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Florida Has An Iguana Problem. So Why Are They Still For Sale?

A green iguana lies in the grass
Brynn Anderson

Florida has an iguana problem. The Florida Fish and Wildlife Conservation Commission has declared an open season on the lizards, which it says are an invasive, non-native species. But the animals are still for sale in stores throughout the state. So, why not stop selling them? 

Wildlife officials last week declared war on green iguanas that are taking over the state.

“FWC encourages homeowners to humanely kill green iguanas on their own property whenever possible,” the agency wrote in a statement.

They can also be killed year-round on 22 public lands in South Florida, no permit necessary.

Iguanas are originally from Central and South America. They were first reported in Florida in the 1960s.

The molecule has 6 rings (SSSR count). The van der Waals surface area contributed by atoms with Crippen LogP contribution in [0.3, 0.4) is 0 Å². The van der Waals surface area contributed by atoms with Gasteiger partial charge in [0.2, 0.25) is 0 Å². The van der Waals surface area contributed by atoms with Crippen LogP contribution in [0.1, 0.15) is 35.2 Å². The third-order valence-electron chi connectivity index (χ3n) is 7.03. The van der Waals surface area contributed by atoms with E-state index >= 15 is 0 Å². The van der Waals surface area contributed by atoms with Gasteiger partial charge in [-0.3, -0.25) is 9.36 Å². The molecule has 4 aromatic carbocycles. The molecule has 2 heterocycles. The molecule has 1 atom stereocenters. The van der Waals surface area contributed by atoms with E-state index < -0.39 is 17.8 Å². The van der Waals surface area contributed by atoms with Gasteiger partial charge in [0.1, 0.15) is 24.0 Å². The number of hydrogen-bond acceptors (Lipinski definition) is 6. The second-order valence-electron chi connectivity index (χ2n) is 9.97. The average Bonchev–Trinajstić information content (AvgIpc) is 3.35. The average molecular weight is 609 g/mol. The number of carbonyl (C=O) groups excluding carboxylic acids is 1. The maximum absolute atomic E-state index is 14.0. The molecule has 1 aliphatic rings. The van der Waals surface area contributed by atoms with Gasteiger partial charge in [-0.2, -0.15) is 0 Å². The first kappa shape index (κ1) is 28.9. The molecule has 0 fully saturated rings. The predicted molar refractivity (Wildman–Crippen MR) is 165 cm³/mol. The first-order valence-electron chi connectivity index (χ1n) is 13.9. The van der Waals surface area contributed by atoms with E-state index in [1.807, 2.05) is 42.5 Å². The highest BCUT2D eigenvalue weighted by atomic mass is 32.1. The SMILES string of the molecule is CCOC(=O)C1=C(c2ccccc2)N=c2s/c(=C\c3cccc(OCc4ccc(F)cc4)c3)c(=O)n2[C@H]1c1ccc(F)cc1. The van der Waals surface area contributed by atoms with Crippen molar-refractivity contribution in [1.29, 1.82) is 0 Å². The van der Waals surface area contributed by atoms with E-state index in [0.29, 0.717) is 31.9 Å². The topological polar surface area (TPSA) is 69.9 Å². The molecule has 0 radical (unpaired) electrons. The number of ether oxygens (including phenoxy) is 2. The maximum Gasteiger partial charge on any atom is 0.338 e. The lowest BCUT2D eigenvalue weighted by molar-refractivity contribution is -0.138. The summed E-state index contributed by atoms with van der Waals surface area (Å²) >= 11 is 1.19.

In recent years, though, their population has grown exponentially, creating problems for residents and businesses alike.

They eat plants, including commercial crops, and dig tunnels that can collapse sidewalks and even the foundations of houses.

But if they’re causing such a ruckus, why are they still for sale in pet shops throughout Florida?

According to the FWC, it’s because they’re already so heavily populated, that stopping the sale of the lizards won’t make much of a difference. Instead, the commission says it’s focusing its efforts on “mitigating negative impacts.” 

Shawn Mulcahy is a reporter and All Things Considered host for WFSU. He graduated from Florida State University in 2019 with majors in public relations and political science. He was previously an intern at WFSU, and worked as an Account Coordinator at RB Oppenheim Associates.